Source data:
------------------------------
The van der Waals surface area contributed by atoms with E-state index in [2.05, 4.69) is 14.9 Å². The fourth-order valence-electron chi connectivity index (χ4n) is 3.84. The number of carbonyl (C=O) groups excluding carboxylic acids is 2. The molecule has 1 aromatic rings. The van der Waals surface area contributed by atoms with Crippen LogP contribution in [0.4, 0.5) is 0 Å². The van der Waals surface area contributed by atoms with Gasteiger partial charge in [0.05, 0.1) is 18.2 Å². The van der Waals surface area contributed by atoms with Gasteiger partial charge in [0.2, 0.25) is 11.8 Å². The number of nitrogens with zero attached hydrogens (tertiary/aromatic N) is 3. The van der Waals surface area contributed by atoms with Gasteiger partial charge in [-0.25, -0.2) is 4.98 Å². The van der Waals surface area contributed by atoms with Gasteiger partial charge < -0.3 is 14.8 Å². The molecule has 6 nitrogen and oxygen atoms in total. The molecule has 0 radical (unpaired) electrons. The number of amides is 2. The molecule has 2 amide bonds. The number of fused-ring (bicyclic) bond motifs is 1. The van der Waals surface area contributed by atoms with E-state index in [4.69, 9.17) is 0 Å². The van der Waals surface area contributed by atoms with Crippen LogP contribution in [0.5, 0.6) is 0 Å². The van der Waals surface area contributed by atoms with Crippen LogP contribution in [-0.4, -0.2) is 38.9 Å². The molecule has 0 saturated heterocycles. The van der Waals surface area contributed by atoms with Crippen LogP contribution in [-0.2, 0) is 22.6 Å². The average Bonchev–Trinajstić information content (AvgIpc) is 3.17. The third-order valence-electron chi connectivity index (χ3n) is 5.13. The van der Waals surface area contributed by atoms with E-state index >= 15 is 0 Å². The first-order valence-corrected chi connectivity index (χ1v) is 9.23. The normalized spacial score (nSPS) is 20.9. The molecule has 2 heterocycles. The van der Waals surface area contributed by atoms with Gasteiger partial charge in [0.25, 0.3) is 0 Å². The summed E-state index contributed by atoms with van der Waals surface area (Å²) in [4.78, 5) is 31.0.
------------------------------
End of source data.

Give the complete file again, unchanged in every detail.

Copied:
The van der Waals surface area contributed by atoms with E-state index in [2.05, 4.69) is 14.9 Å². The fourth-order valence-electron chi connectivity index (χ4n) is 3.84. The number of carbonyl (C=O) groups excluding carboxylic acids is 2. The molecule has 1 aromatic rings. The van der Waals surface area contributed by atoms with Crippen LogP contribution in [0.4, 0.5) is 0 Å². The van der Waals surface area contributed by atoms with Gasteiger partial charge in [0.05, 0.1) is 18.2 Å². The van der Waals surface area contributed by atoms with Gasteiger partial charge in [0.2, 0.25) is 11.8 Å². The number of nitrogens with zero attached hydrogens (tertiary/aromatic N) is 3. The van der Waals surface area contributed by atoms with Gasteiger partial charge in [-0.25, -0.2) is 4.98 Å². The van der Waals surface area contributed by atoms with Gasteiger partial charge < -0.3 is 14.8 Å². The molecule has 6 nitrogen and oxygen atoms in total. The molecule has 0 radical (unpaired) electrons. The number of amides is 2. The molecule has 2 amide bonds. The number of fused-ring (bicyclic) bond motifs is 1. The van der Waals surface area contributed by atoms with E-state index in [4.69, 9.17) is 0 Å². The van der Waals surface area contributed by atoms with Crippen LogP contribution in [0.5, 0.6) is 0 Å². The van der Waals surface area contributed by atoms with Crippen LogP contribution in [-0.4, -0.2) is 38.9 Å². The molecule has 0 saturated heterocycles. The van der Waals surface area contributed by atoms with Crippen LogP contribution in [-0.2, 0) is 22.6 Å². The average Bonchev–Trinajstić information content (AvgIpc) is 3.17. The third-order valence-electron chi connectivity index (χ3n) is 5.13. The van der Waals surface area contributed by atoms with E-state index >= 15 is 0 Å². The first-order valence-corrected chi connectivity index (χ1v) is 9.23. The normalized spacial score (nSPS) is 20.9. The molecule has 2 heterocycles. The van der Waals surface area contributed by atoms with Gasteiger partial charge in [0.25, 0.3) is 0 Å². The summed E-state index contributed by atoms with van der Waals surface area (Å²) in [4.78, 5) is 31.0.